May 2011 stuff

CHRONOMAD – Chronomad cdep – can’t recall how I first came across Chronomad, but it was quite likely whilst delving into the Notwist’s label catalogue a few years back. Reviewers seem to think that these days they operate in areas also familiar to Muslimgauze, Shackleton and Demdike Stare (see below). For this, the first of their three releases, a middle-Eastern influenced Pole might be as good a comparison point as any.

BELL, IRMLER, LIEBEZEIT, LIPPOK – Spielwiese 2 – limited album/cd on Klangbad. A live collaboration, and pretty much what you’d expect from the four talents on display. Nicely packaged but inessential listening that at times isn’t a million miles away from Liebezeit and Friedman’s Secret Rhythm albums – albeit more varied and rewarding than that flagging series has become.

MACHINEFABRIEK & STEPHEN VITIELLO – Birds In A Box – limited edition of 200. Swapping boxes of stuff (we can only guess what they contained) to bang, scrape and otherwise sonically manhandle, this is an exercise in textural listening, although the occasional wonky half-rhythm peeks through. One of these days I might lose my appetite for Machinefabriek releases, but I can’t see it happening yet.

IN THE NURSERY – Blind Sound – all the trademark tropes in place (vaguely martial rhythms, strident horns etc..), and as with all their releases this couldn’t be the work of anyone else (except perhaps Laibach). Meh.

BARRY ADAMSON – Therapist – DVD film & CD – Adamson has been peerless as a composer of soundtracks to imaginary films. Now he’s produced, written, directed, edited and composed the soundtrack for his own – the resultant short film certainly giving the lie to the auteur theory to which Adamson somewhat foolishly subscribes (going by the interview extra on the dvd). Very few are able to effectively deliver in all of these roles let alone adopt them simultaneously, and the developmental value of perspective and critical input is obvious. I’d like to be encouraging, but the result is a mess of diabolical scripting, meaninglessly stylised shots and fashionably eyewatering over-editing that might most charitably be described as an impoverished iteration of the cinema du look. Most aspirant filmmakers end up burying their first fumbled efforts deep in a storage box (I know I did) if they hang on to them at all.  There’s a huge and potentially valuable learning curve for Adamson here, no doubt, but why inflict the (embarrassing) results on the paying public? On the other hand, the soundtrack……

MERCURY REV – Deserter’s Songs Instrumental – bought as a ‘tour-only’ exclusive at their recent rockin’ Queen’s Hall show, only to discover that it’s on general release soon anyway.  Ach weel – not listened to this yet, assuming it to be -erm- the album without vocals.

LEE ‘SCRATCH’ PERRY – The Return Of Sound System Scratch   &  Rise Againthe former a companion volume to last year’s selection of disco plates, the latter his most recent US market aimed outing. Some longtime Perry afficionados don’t seem to have time for much of Perry’s recent output (Sherwood-produced efforts aside), but there’re always at least three or four pop reggae gems on each release, and this is no exception. Still can’t get enough of the old groaner in this house.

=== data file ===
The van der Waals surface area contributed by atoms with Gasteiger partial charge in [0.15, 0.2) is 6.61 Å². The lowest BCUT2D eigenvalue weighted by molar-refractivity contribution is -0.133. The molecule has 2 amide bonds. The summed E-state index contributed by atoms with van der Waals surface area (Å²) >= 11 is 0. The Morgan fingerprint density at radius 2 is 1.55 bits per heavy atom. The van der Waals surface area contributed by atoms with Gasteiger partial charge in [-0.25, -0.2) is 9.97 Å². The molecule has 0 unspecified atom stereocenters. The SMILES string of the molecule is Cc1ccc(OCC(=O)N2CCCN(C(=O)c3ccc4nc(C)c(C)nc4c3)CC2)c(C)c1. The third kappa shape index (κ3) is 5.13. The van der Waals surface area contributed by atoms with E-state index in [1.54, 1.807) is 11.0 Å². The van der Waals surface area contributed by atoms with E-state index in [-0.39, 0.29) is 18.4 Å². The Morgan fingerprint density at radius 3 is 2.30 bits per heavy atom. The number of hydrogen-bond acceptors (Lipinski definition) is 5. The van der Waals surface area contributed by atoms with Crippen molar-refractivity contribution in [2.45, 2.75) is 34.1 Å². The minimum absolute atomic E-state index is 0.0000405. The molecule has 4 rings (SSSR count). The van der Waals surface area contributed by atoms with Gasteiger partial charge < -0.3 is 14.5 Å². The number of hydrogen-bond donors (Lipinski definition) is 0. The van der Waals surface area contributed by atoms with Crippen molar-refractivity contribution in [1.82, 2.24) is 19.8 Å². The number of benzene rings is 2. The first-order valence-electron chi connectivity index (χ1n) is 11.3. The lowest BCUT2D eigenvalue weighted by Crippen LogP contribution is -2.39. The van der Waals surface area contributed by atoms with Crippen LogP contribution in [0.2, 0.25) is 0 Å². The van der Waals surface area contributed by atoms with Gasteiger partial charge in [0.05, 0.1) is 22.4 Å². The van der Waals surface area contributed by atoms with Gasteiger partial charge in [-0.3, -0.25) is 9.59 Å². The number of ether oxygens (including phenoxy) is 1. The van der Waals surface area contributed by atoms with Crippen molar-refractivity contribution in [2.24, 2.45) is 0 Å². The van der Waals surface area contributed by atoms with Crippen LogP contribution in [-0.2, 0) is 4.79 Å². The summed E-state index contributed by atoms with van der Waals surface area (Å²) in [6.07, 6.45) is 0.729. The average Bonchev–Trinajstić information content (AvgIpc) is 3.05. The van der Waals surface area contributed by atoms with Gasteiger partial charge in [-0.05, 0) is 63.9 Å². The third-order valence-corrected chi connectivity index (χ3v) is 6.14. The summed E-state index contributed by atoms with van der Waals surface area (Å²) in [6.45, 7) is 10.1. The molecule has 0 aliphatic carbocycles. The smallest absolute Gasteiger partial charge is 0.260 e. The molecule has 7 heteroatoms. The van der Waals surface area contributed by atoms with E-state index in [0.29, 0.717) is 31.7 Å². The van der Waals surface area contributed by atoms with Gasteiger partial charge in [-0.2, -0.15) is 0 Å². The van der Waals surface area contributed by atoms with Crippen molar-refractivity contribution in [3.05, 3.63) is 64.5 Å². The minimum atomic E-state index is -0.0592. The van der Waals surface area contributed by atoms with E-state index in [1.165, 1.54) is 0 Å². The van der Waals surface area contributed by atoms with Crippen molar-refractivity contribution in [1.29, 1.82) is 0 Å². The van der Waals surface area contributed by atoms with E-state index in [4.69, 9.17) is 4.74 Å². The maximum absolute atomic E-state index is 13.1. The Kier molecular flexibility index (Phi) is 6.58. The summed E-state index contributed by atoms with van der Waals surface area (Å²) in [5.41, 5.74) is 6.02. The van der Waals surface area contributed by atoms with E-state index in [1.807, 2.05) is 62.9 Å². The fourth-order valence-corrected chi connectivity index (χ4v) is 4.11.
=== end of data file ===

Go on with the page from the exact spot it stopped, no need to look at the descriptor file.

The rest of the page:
ROEDELIUS – Momenti Felici – missed this the first time round, another Bureau B rerelease. It’s a cracker too, one of his ‘grand piano’albums, this with ethereal vocal and woodwind accompaniment. Roedelius’ back catalogue = the gift that keeps on giving. Stunning.

13 & GOD – Own Your Ghost – been waiting a while for this second collaboration between members of Anticon and the Notwist, with only a recent download of a two-year-old Japanese live cd to stave off my pangs. Top stuff.

DEMDIKE STARE – SymbiosisTryptych – bought after hearing a track on a compilation someone sent me that sounded not unakin to a looser, jazzy Rhythm & Sound track. Apparently they’re an influence, but these albums reveal an altogether darker and more varied palette.

MUSLIMGAUZE – Beirut Transister – caught up with a good few older releases over the past year or two and along the way acquired the habit of picking up new additions – but the barrel is well and truly being scraped here. Enthusiasm exhausted.

JOHANN JOHANNSSON – The Miner’s Hymns – when I heard that Johannsson was collaborating with a miners’ brass band to perform at Durham Cathedral last summer, I damn near drove down to witness the performances, such was the strength of the spell that Virðulegu Forsetar (also a work for brass and organ, recorded in a cathedral in Reykjavik) weaved over me.  I’m almost sorry, listening to this, that I made the penny-pinching decision to stay away. Where Virðulegu Forsetar’s four rumbling, slowly developing suites vibrated ornaments off the mantelpiece whilst providing an encompassing Sunday-morning wake-up listen chez ayeball, there’re different dynamics on display here, a powerfully cavernous sadness to this music that precludes any such casual listening.


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